Like I have mentioned before, you have to understand your audience and have a marketing plan. You have to really ask yourself if self-publishing is the BEST fit for the project and WHY. One size does NOT fit all. There are options and what works for one book, might not work for another.

Q. Who should NOT consider self-publishing?

A. Anyone who thinks it will be easier than going with traditionally publishing or has been turned down by a traditional publisher and would rather see their project in print than have to do rewrites or re-evaluate the manuscript.

If you don’t like to promote your book DO NOT self-publish. But, I would venture to ask this question. If you don’t feel that your project is worth promoting then why did you write it?

Q.  What about the importance of having a professional edit of your manuscript before self-publishing? Many people are concerned that self-publishing will have the stigma of being less professional than a traditionally published book.

A. I budgeted for content and line editors. I also paid for professional graphic designer for the cover and for the formatting. It is your name on the cover. Taking short cuts is not going to serve the writing community well and ultimately will hurt your reputation. Think cassette recordings of someone who enjoys singing to Karaoke tracks. Probably not going to get any real air time.

Authors who have a “Field of Dreams” expectation of “If I write it they will buy” should not be surprised when they strike out. You have to be at a professional level, and have others on your team. (I applaud the work of agents who keep the bar high for industry standards. For those who are thinking to self publish they need to ask themselves if an agent would send it on to a pub board or send it back for re-writes).

Q. Two years ago you also self-published FORECLOSURE Is The New “F” Word. That appears to be only an e-book, but your newer self-published book, PM, has a print edition as well.  How did you arrive at the decision to make one an e-book only and the other both a print and e-book?

A. At the time Creatspace was not an option. Because it was something our family had gone through and we had been approached by so many in the same situation, especially those who were in the construction industry. It was a booklet I wrote because it was a booklet I wished I had when we were going through it ourselves. I had a whole bunch printed, after I had it professionally formatted and edited to give to people. I love what Lee Roddy said once.. “You never know how Heaven will be different because you wrote.” Sometimes the audience isn’t large and it is a matter of obedience.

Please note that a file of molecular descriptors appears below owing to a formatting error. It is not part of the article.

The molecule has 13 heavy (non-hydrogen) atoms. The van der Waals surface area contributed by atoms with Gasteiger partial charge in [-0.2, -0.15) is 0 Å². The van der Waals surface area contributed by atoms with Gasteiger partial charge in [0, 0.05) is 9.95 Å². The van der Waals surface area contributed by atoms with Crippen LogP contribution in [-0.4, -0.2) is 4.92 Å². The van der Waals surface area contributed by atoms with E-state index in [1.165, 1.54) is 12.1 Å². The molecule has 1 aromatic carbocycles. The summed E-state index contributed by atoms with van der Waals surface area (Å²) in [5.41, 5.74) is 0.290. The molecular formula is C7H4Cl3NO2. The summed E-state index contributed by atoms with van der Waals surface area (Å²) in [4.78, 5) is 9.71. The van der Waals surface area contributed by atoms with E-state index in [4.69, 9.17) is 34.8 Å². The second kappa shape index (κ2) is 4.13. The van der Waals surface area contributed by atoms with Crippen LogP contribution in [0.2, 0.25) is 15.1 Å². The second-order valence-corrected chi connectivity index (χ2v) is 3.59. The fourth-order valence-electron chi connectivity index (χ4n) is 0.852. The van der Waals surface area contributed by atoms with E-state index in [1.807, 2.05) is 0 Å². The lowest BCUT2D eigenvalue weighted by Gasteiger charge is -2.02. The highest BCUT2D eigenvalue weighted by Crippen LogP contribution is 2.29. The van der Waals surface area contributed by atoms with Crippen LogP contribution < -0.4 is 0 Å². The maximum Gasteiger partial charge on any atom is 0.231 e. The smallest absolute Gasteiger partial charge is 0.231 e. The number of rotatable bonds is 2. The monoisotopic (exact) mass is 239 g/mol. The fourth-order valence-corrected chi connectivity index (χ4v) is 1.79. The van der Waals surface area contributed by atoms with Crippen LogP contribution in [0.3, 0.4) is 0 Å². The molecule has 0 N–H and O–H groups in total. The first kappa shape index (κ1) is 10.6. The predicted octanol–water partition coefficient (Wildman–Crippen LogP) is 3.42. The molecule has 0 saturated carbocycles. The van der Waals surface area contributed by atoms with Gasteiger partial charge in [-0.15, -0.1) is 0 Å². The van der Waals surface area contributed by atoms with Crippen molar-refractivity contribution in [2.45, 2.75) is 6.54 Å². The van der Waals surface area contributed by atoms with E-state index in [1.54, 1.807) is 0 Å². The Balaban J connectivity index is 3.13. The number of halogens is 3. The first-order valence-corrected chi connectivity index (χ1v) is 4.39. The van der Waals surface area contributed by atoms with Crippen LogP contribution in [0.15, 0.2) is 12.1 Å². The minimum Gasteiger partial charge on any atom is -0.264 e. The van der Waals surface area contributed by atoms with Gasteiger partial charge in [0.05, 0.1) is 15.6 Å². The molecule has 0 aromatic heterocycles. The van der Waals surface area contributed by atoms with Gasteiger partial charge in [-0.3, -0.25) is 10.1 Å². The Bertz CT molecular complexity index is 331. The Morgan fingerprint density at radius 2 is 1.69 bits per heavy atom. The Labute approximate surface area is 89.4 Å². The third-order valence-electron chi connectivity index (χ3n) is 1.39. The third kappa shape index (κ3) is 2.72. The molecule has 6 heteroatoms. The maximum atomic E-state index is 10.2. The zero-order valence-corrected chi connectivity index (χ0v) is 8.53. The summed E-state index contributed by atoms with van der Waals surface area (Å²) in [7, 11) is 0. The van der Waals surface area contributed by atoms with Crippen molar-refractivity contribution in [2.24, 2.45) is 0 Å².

Because I can only hand out so many books, I wanted a resource that others could download. Adults will read a book on a tablet, but children’s books are still most popular in print form. Who knows, I might do something different down the road.

I also wrote a children’s book, Pumper John, as a gift for my husband about 14 years ago. A concrete masonary textbook publisher, Hanley Wood, published it in 2005. I am in the process of getting my rights back. The illustrator will be creating some fresh illustrations and I have someone translating it into Spanish. Being able to meet the markets needs is something that can change.

Sometimes we write what is on our heart, or what we wish we had.

I encourage writers to write to the best of their ability. If the result of doing your best ends up in a Christmas letter, an article and booklet or a book, that is great! If not, then maybe the Lord had you write it for a small audience of one, which is you. And that is OK too.

Q. Marci, what parting words of advice do you have for authors dying to see their books published? 

A. God is not your “Fast Pass” to publication.

Long gone are the days of fruit baskets and book signings for authors who sign a contract. Whether you have a traditionally published or self-published book you are going to have to roll up your sleeves and work hard. There are a lot of great options out there but the author has to understand the industry enough to be able to navigate the changing course of publishing and be able to define their market.

“And in whatever you do whether in word or deed, do it all in the name of the Lord Jesus, giving thanks to God the Father through him” (Colossians 3:17).